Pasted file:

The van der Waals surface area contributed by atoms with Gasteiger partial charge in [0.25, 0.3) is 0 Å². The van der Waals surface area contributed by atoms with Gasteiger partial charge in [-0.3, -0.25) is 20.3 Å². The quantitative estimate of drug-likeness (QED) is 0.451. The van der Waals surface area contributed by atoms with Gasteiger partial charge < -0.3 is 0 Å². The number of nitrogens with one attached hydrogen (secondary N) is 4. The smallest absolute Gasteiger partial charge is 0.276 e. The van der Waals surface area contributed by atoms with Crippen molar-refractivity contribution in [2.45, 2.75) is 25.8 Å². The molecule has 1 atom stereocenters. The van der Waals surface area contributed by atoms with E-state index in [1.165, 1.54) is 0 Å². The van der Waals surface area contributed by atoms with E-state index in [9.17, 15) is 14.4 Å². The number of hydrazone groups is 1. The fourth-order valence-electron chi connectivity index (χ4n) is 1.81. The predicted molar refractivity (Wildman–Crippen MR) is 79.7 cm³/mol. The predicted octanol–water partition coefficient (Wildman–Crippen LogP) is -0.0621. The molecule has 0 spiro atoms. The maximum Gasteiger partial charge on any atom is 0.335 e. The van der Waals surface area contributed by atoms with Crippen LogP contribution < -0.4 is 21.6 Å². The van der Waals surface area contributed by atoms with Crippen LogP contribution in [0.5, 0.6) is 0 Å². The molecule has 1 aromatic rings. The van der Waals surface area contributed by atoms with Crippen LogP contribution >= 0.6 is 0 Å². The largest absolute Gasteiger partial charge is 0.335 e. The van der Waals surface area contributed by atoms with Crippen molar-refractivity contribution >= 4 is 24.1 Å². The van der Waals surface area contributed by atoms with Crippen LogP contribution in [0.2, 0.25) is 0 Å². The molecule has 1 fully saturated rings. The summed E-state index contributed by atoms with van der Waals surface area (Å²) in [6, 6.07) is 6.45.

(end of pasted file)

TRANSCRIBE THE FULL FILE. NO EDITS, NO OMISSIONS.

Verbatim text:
The van der Waals surface area contributed by atoms with Gasteiger partial charge in [0.25, 0.3) is 0 Å². The van der Waals surface area contributed by atoms with Gasteiger partial charge in [-0.3, -0.25) is 20.3 Å². The quantitative estimate of drug-likeness (QED) is 0.451. The van der Waals surface area contributed by atoms with Gasteiger partial charge < -0.3 is 0 Å². The number of nitrogens with one attached hydrogen (secondary N) is 4. The smallest absolute Gasteiger partial charge is 0.276 e. The van der Waals surface area contributed by atoms with Crippen molar-refractivity contribution in [2.45, 2.75) is 25.8 Å². The molecule has 1 atom stereocenters. The van der Waals surface area contributed by atoms with E-state index in [1.165, 1.54) is 0 Å². The van der Waals surface area contributed by atoms with E-state index in [9.17, 15) is 14.4 Å². The number of hydrazone groups is 1. The fourth-order valence-electron chi connectivity index (χ4n) is 1.81. The predicted molar refractivity (Wildman–Crippen MR) is 79.7 cm³/mol. The predicted octanol–water partition coefficient (Wildman–Crippen LogP) is -0.0621. The molecule has 0 spiro atoms. The maximum Gasteiger partial charge on any atom is 0.335 e. The van der Waals surface area contributed by atoms with Crippen LogP contribution < -0.4 is 21.6 Å². The van der Waals surface area contributed by atoms with Crippen LogP contribution in [0.5, 0.6) is 0 Å². The molecule has 1 aromatic rings. The van der Waals surface area contributed by atoms with Crippen LogP contribution >= 0.6 is 0 Å². The largest absolute Gasteiger partial charge is 0.335 e. The van der Waals surface area contributed by atoms with Crippen molar-refractivity contribution >= 4 is 24.1 Å². The van der Waals surface area contributed by atoms with Crippen LogP contribution in [0.2, 0.25) is 0 Å². The molecule has 1 fully saturated rings. The summed E-state index contributed by atoms with van der Waals surface area (Å²) in [6, 6.07) is 6.45.